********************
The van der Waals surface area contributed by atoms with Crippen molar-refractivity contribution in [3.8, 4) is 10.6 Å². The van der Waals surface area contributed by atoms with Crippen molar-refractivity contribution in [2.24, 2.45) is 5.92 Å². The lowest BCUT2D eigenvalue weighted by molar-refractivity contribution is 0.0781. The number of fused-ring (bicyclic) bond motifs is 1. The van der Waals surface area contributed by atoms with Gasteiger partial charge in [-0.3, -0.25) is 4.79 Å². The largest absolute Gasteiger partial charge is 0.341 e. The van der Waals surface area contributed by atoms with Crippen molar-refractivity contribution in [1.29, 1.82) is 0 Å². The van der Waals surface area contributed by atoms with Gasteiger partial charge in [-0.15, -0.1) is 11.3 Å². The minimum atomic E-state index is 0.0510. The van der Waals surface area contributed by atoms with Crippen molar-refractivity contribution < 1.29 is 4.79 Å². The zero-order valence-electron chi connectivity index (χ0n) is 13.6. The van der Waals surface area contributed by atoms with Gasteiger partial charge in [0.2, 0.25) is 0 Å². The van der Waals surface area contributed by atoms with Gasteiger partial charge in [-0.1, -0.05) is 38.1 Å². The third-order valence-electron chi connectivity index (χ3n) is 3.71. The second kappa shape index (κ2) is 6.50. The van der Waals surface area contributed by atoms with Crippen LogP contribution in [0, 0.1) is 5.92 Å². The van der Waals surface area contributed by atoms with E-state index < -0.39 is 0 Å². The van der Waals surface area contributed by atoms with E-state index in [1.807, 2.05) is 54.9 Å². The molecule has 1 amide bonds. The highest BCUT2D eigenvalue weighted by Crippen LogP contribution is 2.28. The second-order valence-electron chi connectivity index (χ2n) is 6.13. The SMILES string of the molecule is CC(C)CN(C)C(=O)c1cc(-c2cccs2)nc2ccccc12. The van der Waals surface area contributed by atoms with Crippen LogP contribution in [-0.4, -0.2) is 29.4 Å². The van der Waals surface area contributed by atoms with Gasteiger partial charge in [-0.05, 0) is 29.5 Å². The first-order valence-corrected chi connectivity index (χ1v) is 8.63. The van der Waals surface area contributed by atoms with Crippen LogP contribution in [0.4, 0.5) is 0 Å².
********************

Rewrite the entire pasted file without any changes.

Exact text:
The van der Waals surface area contributed by atoms with Crippen molar-refractivity contribution in [3.8, 4) is 10.6 Å². The van der Waals surface area contributed by atoms with Crippen molar-refractivity contribution in [2.24, 2.45) is 5.92 Å². The lowest BCUT2D eigenvalue weighted by molar-refractivity contribution is 0.0781. The number of fused-ring (bicyclic) bond motifs is 1. The van der Waals surface area contributed by atoms with Gasteiger partial charge in [-0.3, -0.25) is 4.79 Å². The largest absolute Gasteiger partial charge is 0.341 e. The van der Waals surface area contributed by atoms with Crippen molar-refractivity contribution in [1.29, 1.82) is 0 Å². The van der Waals surface area contributed by atoms with Gasteiger partial charge in [-0.15, -0.1) is 11.3 Å². The minimum atomic E-state index is 0.0510. The van der Waals surface area contributed by atoms with Crippen molar-refractivity contribution < 1.29 is 4.79 Å². The zero-order valence-electron chi connectivity index (χ0n) is 13.6. The van der Waals surface area contributed by atoms with Gasteiger partial charge in [0.2, 0.25) is 0 Å². The van der Waals surface area contributed by atoms with Gasteiger partial charge in [-0.1, -0.05) is 38.1 Å². The third-order valence-electron chi connectivity index (χ3n) is 3.71. The second kappa shape index (κ2) is 6.50. The van der Waals surface area contributed by atoms with Crippen LogP contribution in [0, 0.1) is 5.92 Å². The van der Waals surface area contributed by atoms with E-state index < -0.39 is 0 Å². The van der Waals surface area contributed by atoms with E-state index in [1.807, 2.05) is 54.9 Å². The molecule has 1 amide bonds. The highest BCUT2D eigenvalue weighted by Crippen LogP contribution is 2.28. The second-order valence-electron chi connectivity index (χ2n) is 6.13. The SMILES string of the molecule is CC(C)CN(C)C(=O)c1cc(-c2cccs2)nc2ccccc12. The van der Waals surface area contributed by atoms with Crippen LogP contribution in [-0.4, -0.2) is 29.4 Å². The van der Waals surface area contributed by atoms with Gasteiger partial charge in [-0.05, 0) is 29.5 Å². The first-order valence-corrected chi connectivity index (χ1v) is 8.63. The van der Waals surface area contributed by atoms with Crippen LogP contribution in [0.4, 0.5) is 0 Å².